US Congressional Hearing on Digital Asset Regulation Focuses on Information Disclosure

US Congressional Hearing on Digital Asset Regulation Focuses on Information Disclosure

Disclosure was a major topic at a US House of Representatives hearing on the regulation of digital assets on Thursday. Although the chairman of the Subcommittee on Commodity Exchanges, Energy and Credit of the House Agriculture Committee, Sean Maloney, specified that he would focus on the gaps in the supervision and regulation of derivatives markets and markets underlying cash, the debate was very broad.

The Agriculture Committee oversees the Commodity Futures Trading Commission (CFTC), which regulates financial markets along with the Securities and Exchange Commission (SEC).

The co-founder and chief strategy officer of Chainalysis, Jonathan Levin, said in his testimony that the transparency of cryptocurrencies offers a unique view of the markets, including their risks. Blockchain technology can reveal information about the entire network that is behind the illicit activities.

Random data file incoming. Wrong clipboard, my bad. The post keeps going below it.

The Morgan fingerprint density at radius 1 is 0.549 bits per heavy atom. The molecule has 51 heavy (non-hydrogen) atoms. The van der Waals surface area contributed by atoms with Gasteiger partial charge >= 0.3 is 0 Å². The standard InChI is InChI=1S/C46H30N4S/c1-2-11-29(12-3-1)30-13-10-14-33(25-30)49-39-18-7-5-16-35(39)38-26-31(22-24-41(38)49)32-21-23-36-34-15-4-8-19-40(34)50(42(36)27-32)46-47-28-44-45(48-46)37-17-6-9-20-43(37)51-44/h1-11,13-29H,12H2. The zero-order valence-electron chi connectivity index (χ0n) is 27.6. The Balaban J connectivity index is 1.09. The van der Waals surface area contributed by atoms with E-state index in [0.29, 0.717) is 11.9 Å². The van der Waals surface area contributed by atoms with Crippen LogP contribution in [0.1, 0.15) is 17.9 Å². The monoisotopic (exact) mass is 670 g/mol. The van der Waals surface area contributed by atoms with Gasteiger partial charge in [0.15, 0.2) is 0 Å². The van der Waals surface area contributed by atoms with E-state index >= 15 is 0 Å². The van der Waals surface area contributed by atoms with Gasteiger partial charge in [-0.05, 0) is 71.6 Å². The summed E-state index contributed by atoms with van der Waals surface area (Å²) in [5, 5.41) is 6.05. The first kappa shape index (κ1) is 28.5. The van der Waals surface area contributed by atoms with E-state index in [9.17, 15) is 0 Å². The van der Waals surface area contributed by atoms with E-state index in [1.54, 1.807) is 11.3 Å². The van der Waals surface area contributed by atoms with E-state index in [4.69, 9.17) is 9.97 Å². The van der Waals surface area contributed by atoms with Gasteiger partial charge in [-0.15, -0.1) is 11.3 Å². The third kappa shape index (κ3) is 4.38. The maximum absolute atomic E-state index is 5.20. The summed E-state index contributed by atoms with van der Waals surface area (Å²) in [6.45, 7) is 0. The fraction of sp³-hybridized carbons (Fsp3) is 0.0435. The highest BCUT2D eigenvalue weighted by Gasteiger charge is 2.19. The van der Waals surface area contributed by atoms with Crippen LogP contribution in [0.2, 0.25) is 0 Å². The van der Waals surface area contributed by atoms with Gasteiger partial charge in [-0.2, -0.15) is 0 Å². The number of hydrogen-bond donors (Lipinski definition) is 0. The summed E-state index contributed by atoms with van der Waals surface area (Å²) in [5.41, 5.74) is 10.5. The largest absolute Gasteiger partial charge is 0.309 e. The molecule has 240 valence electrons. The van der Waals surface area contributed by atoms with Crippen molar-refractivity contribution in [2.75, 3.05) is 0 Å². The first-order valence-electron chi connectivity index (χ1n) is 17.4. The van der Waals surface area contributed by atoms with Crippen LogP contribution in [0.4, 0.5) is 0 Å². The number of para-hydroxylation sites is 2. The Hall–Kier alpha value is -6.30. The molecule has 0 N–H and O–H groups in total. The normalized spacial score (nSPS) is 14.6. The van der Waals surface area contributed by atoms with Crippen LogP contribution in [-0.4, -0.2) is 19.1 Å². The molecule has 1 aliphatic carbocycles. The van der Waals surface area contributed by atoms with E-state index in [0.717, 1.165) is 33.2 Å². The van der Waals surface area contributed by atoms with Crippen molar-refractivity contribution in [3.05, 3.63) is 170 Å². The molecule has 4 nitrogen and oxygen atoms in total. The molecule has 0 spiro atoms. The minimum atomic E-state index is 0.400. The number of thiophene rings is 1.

Georgetown University law professor Christopher Brummer noted that disclosure law assumes that issuers have access to information that the consumer does not, while blockchain is transparent but difficult to understand.

“Disclosures should be read, not just filed,” Brummer said several times in reference to consumer protection, adding that increasing the complexity of disclosure could create vulnerabilities for consumers.

The CEO of Input Output Global, Charles Hoskinson spoke of “mindset” and underlined the importance of principles and the need to seek “efficiency over rigour” in a rapidly changing global marketplace. However, he later expressed the view that no regulator is doing a good job with know-your-customer and anti-money-laundering safeguards at the moment.

When the participants moved on to ask more specific questions, the director of the CFTC’s market supervision division, Vincent McGonagle said that his agency has the expertise to oversee the cryptocurrency cash market. That market is now regulated by state money transmission laws, but there are multiple proposals to give the CFC authority over it. State laws serve a different purpose from the CFTC’s concerns, McGonagle said, and centralized clearing adds a layer of consumer protection.

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Digital assets are defined as commodities, McGonagle said, but the SEC can determine when they are securities.. Determining when securities are fully decentralized and no longer subject to SEC oversight is a “tangle,” McGonagle continued, and there is no legal mechanism to transfer those commodities back to CFTC supervision.

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